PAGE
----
A day in the life of an executive at Facebook, the best place to work in America

Julie ZhuoJulie Zhuo often multitasks by listening to a TED Talk or an audiobook while running.
  • Business Insider interviewed Facebook‘s vice president of product design, Julie Zhuo, about how she spends her days at the tech company.
  • She broke down her daily routine from her early-morning workout to spending time with her family in the evening.
  • Zhuo also discussed the strategies she uses to get her work done and live a balanced life.

For Facebook’s vice president of product design, Julie Zhuo, intentionality is key.

That’s reflected in her daily routine at Facebook, which Glassdoor just named the most desirable place to work in America.

Zhuo has worked at Facebook for over 11 years, having joined a team of only about 100 employees. She’s worked on products like Facebook’s News Feed, the “like” button, and user profiles. Now she oversees the design of many of Facebook’s core user experiences – and a team of more than 250 employees.

“Facebook is a very mission-oriented place,” she told Business Insider. “Most of the people that work here really care about building community and making tools that help bring people closer together. That’s a huge part of why I’ve been here for so long and I think many of the people I work with are here.”

Zhuo recently chronicled her daily schedule, habits, and strategies for Business Insider – here’s what a day in the life of one Facebook exec looks like:

On weekdays, Zhuo wakes up around 7 a.m. To kick off her day, she works out on an elliptical for about 10 minutes, then showers. The Facebook exec often runs while listening to a TED Talk, an audiobook, or music. “I like the idea of starting the day having accomplished something, even if it’s very small,” she said. Zhuo says she also starts thinking about her schedule and daily tasks first thing in the morning.

Julie Zhuo

Zhuo’s husband, Mike Sego, Facebook’s engineering director, prepares breakfast for the family — that’s usually eggs and coffee for Sego and Zhuo, and milk and snacks for their two young children. They get the kids dressed, and their nanny picks them up at 8:30 a.m.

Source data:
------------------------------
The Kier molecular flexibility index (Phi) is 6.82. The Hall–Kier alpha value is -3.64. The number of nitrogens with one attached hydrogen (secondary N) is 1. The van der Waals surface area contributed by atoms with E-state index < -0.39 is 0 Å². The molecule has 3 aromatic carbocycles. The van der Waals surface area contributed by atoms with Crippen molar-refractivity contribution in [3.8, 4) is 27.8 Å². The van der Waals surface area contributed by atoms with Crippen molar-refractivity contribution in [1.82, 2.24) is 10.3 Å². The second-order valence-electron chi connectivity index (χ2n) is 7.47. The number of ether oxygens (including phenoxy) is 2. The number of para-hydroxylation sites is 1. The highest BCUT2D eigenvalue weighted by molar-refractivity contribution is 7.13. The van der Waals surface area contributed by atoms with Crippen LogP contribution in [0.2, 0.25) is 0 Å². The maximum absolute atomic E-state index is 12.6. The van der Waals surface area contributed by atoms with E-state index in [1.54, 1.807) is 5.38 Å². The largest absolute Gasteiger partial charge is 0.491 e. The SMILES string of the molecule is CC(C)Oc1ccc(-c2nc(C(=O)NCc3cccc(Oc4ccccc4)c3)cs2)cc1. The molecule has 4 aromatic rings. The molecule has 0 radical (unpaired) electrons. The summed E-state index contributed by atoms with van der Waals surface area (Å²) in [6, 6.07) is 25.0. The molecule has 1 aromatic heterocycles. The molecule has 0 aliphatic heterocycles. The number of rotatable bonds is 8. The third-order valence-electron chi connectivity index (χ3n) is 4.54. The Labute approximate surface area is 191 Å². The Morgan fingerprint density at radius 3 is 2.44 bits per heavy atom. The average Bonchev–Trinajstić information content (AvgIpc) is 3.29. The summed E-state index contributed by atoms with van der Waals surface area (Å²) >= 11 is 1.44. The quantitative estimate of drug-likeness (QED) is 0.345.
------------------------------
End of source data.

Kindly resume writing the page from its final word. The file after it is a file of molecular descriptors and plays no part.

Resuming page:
Julie ZhuoZhuo’s daughter.

Zhuo and Sego are at the office by 9 a.m., and she tries to take some time to plan for her meetings. “I try to be very intentional about my time,” she said. “It’s easy to get into the habit of reacting to what’s happening during the day.”

Julie ZhuoFacebook’s headquarters in Menlo Park, California, is filled with art. This installation depicts a wall of many different pixels. Zhuo often walks past it on her way to meetings.

Zhuo spends much of the day meeting with teams to discuss design and product development. She keeps up with her busy schedule by establishing and sticking to a clear plan. “I go into every meeting with an idea of what I want to do or say,” she said. “That makes it much, much easier when you’re contact-switching between many different things.”

Julie ZhuoZhuo meeting with a team to discuss Facebook Groups.

That said, the Facebook exec’s workdays tend to vary. “Some days we’re getting ready to launch a feature, and there’s a lot more work to do,” Zhuo said. “Some days it’s early-stage brainstorming.”

Julie ZhuoFacebook’s office ‘Wall’ in Menlo Park.